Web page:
(8)

Overcrowded classrooms have a dire impact on learning. Students in overcrowded schools score lower on both mathematics and reading exams than do students in schools with adequate space. In addition, overcrowding in schools negatively affects both classroom activities and instructional techniques. Overcrowding also disrupts normal operating procedures, such as lunch periods beginning as early as 10 a.m. and extending into the afternoon; teachers being unable to use a single room for an entire day; too few lockers for students, and jammed hallways and restrooms which encourage disorder and rowdy behavior.

(9)

School modernization for information technology is an absolute necessity for education for a coming CyberCivilization. The General Accounting Office has reported that many schools are not using modern technology and many students do not have access to facilities that can support education into the 21st century. It is imperative that we now view computer literacy as basic as reading, writing, and arithmetic.

(10)

Both the national economy and national security require an investment in school construction. Students educated in modern, safe, and well-equipped schools will contribute to the continued strength of the American economy and will ensure that our Armed Forces are the best trained and best prepared in the world. The shortage of qualified information technology workers continues to escalate and presently many foreign workers are being recruited to staff jobs in America.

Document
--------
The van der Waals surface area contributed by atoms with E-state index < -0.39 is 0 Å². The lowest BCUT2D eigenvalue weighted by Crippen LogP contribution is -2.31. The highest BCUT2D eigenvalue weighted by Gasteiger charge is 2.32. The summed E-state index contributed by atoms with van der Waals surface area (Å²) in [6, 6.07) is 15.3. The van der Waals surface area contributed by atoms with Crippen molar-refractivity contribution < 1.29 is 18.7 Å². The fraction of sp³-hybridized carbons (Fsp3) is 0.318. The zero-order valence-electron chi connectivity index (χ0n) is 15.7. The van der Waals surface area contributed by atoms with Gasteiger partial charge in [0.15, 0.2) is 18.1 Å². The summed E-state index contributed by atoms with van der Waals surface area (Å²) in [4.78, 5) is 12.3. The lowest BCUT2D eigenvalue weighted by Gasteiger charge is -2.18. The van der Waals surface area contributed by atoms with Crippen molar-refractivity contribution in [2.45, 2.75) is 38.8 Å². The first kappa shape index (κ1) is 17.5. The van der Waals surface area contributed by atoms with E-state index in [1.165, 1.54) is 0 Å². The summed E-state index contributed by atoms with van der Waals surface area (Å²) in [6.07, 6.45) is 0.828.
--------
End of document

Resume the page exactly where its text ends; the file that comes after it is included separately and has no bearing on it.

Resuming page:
10002.

Purpose

The purpose of this title is to provide Federal funds to enable local educational agencies to finance the costs associated with the construction, repair, and modernization for information technology of school facilities within their jurisdictions.

10003.

Federal assistance in the form of grants

(a)

Authority and Conditions for Grants

(1)

In general

To assist in the construction, reconstruction, renovation, or modernization for information technology of elementary and secondary schools, the Secretary shall make grants of funds to State educational agencies for the construction, reconstruction, or renovation, or for modernization for information technology, of such schools.

(2)

Formula for allocation

From the amount appropriated under section 10006 for any fiscal year, the Secretary shall allocate to each State an amount that bears the same ratio to such appropriated amount as the number of school-age children in such State bears to the total number of school-age children in all the States. The Secretary shall determine the number of school-age children on the basis of the most recent satisfactory data available to the Secretary.

(b)

Conditions for Receipt of Grants

(1)

Applications

In order to receive a grant under this title, a State shall submit to the Secretary an application containing or accompanied by such information and assurances as the Secretary may require. Such applications shall specify the method by which the State educational agency will allocate funds to local educational agencies and the procedures by which projects will be selected for funding. Such applications shall contain assurances that such funds will only be provided if the State educational agency finds that such constructions will be undertaken in an economical manner, and that any such construction, reconstruction, renovation, or modernization is not or will not be of elaborate or extravagant design or materials.